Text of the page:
Leadership in a time of crisis is playing out everyday in the battle against the Covid-19 virus: Leadership in our Country at all levels of government, leadership around the World, leadership in healthcare, in science, in business and the public sector and also leadership in legal issues and the rule of law. Hon. Edward G. McCabe, our Special Counsel, has devoted his career to leadership positions in law and in government. Judge McCabe has served as an Assistant District Attorney, North Hempstead Town Attorney, Nassau County Attorney, Supreme Court Justice, Nassau County Administrative Judge and Presiding Judge of the Appellate Term. In those roles, Judge McCabe mentored lawyers, government officials and administrators, many of whom now hold leadership positions of their own. Judge McCabe answered questions about leadership in a conversation with Michael Sahn.
Q. Judge, What are the qualities of a good leader, especially when a leader is responsible for decisions in a time of crisis that affect many people and institutions?
A. I have always believed that a leader must inspire confidence, make decisions based on facts, take charge and do the right thing - always. A leader also must listen carefully to others and give everyone a role in solving problems, set goals to get results, recruit people with character, be loyal to those you serve, and stay focused under fire. To do all this, any person in a leadership position must have passion for the job at hand and never be afraid of adjusting decisions as you move ahead. Achieving goals for the common good is what counts, not what is good for you.
Q. You were the Administrative Judge on 9-11. Everyone under your leadership that day remembers your speech in the Central Jury Part, where you said that the business of the Courts would go on despite the terrorist attack. You said that to do otherwise would give the terrorists a victory over America and our legal system. Tell me what inspired and guided you on 9-11, and likewise in dealing with other crises over the years, like Hurricane Sandy and the 2008 financial crisis.
A. I’ve always been dedicated to protect the rule of law and promote justice. I never gave a thought to closing the Courts on 9-11 because if I did that, I would let down all the people who sacrificed their lives for the simple reason that they were Americans. America is about the common good. Our legal system is the basis for our livelihood and for protecting the common good. Without the legal system and the rule of law, we have chaos. So, I had no doubt about what I had to do.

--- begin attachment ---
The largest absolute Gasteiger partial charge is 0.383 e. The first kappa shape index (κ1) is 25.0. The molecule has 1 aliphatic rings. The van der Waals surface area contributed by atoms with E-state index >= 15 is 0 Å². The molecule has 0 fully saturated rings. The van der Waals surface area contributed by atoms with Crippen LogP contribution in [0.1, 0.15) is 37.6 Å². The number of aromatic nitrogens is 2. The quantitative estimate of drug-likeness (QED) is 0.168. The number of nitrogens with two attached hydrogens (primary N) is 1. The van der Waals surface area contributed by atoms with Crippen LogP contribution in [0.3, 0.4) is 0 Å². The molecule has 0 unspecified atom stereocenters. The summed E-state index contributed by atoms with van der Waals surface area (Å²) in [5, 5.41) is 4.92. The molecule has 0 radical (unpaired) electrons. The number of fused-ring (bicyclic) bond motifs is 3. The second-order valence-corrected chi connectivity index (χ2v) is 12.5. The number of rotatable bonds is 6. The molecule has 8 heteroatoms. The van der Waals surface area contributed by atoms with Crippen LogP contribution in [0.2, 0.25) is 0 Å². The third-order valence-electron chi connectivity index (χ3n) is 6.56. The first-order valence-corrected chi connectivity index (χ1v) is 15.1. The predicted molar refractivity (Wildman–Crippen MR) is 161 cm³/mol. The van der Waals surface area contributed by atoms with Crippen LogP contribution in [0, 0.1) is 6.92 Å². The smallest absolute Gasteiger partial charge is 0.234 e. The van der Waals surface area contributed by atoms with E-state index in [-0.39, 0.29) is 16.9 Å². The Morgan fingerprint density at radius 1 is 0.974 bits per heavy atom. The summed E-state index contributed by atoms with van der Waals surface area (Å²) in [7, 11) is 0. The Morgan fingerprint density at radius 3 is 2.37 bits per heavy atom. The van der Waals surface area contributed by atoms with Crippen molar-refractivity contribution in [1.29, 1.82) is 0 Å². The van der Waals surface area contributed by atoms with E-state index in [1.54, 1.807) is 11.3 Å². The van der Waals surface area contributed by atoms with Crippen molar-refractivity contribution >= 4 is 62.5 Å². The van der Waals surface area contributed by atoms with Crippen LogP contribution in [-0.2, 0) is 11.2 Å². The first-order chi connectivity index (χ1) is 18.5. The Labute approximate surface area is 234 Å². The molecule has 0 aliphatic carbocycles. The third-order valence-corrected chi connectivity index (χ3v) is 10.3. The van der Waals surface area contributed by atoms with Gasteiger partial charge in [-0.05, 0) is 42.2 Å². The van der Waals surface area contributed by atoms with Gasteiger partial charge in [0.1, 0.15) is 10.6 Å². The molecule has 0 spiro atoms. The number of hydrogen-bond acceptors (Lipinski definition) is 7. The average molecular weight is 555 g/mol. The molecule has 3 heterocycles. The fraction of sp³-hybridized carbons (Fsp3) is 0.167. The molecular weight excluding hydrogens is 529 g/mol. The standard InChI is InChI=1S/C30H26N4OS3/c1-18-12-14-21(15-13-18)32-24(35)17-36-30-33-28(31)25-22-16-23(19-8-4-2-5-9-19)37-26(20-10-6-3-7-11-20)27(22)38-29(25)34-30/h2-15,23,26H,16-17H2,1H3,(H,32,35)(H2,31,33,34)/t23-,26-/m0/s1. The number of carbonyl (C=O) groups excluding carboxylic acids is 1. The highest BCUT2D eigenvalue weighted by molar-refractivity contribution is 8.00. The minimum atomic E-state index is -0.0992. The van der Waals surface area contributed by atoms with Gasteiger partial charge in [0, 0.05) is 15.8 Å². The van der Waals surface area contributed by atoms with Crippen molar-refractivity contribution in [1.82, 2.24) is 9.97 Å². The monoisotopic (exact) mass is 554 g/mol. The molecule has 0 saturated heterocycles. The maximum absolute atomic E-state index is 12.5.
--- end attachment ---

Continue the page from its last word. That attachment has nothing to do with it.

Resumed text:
Q. Everyone who has worked for you learned one lesson very fast - “Tell me what you know, not what you think”. What was behind that “lesson” you taught so well?
A. That’s simple. To make decisions I needed the facts, not what people thought about an issue or what they believed the law said or what they thought the facts were. Learning the facts and knowing the law takes time and persistence. If someone didn’t have the work ethic to learn and tell me the facts, that person could not help in a time of crisis.
Q. Judge, I have a question for our times. Does leadership lead to hope?
A. Yes. A leader instills confidence in others that goals will be achieved and that people and institutions will be successful. Confidence leads to trust and trust to hope for a good result and outcome. In the end, it is all about hope. If people have hope, they are inspired to success, and they achieve goals that they otherwise would not attain. Right now, everything we do must be about confidence, trust and hope.
Adam H. Koblenz was awarded the Long Island Business News Leadership in Law Award in the Partner Category. Mr. Koblenz received this award due to his dedication both in the legal profession and in the community. Learn more about Mr. Koblenz here.
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